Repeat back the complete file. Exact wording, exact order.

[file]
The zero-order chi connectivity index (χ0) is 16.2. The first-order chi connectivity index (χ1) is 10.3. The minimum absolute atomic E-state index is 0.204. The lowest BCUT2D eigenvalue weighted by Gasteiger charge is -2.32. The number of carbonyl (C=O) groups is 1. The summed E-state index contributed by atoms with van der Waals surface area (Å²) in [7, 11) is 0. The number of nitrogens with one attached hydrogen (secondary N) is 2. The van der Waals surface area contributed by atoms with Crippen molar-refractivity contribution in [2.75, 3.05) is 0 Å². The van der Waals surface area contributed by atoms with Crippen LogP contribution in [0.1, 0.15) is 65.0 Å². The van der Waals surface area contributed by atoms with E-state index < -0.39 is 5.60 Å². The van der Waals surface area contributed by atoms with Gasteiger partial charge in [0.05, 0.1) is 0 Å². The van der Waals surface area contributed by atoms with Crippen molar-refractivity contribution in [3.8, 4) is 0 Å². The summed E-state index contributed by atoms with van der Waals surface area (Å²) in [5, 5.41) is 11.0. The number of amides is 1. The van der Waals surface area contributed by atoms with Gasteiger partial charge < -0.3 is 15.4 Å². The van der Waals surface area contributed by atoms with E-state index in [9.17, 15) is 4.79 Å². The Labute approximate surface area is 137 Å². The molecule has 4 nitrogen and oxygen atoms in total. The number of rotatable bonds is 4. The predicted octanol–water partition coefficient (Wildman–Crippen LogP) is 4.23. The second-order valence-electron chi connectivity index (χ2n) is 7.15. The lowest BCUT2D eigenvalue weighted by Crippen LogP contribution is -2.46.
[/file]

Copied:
The zero-order chi connectivity index (χ0) is 16.2. The first-order chi connectivity index (χ1) is 10.3. The minimum absolute atomic E-state index is 0.204. The lowest BCUT2D eigenvalue weighted by Gasteiger charge is -2.32. The number of carbonyl (C=O) groups is 1. The summed E-state index contributed by atoms with van der Waals surface area (Å²) in [7, 11) is 0. The number of nitrogens with one attached hydrogen (secondary N) is 2. The van der Waals surface area contributed by atoms with Crippen molar-refractivity contribution in [2.75, 3.05) is 0 Å². The van der Waals surface area contributed by atoms with Crippen LogP contribution in [0.1, 0.15) is 65.0 Å². The van der Waals surface area contributed by atoms with E-state index < -0.39 is 5.60 Å². The van der Waals surface area contributed by atoms with Gasteiger partial charge in [0.05, 0.1) is 0 Å². The van der Waals surface area contributed by atoms with Crippen molar-refractivity contribution in [3.8, 4) is 0 Å². The summed E-state index contributed by atoms with van der Waals surface area (Å²) in [5, 5.41) is 11.0. The number of amides is 1. The van der Waals surface area contributed by atoms with Gasteiger partial charge < -0.3 is 15.4 Å². The van der Waals surface area contributed by atoms with E-state index in [9.17, 15) is 4.79 Å². The Labute approximate surface area is 137 Å². The molecule has 4 nitrogen and oxygen atoms in total. The number of rotatable bonds is 4. The predicted octanol–water partition coefficient (Wildman–Crippen LogP) is 4.23. The second-order valence-electron chi connectivity index (χ2n) is 7.15. The lowest BCUT2D eigenvalue weighted by Crippen LogP contribution is -2.46.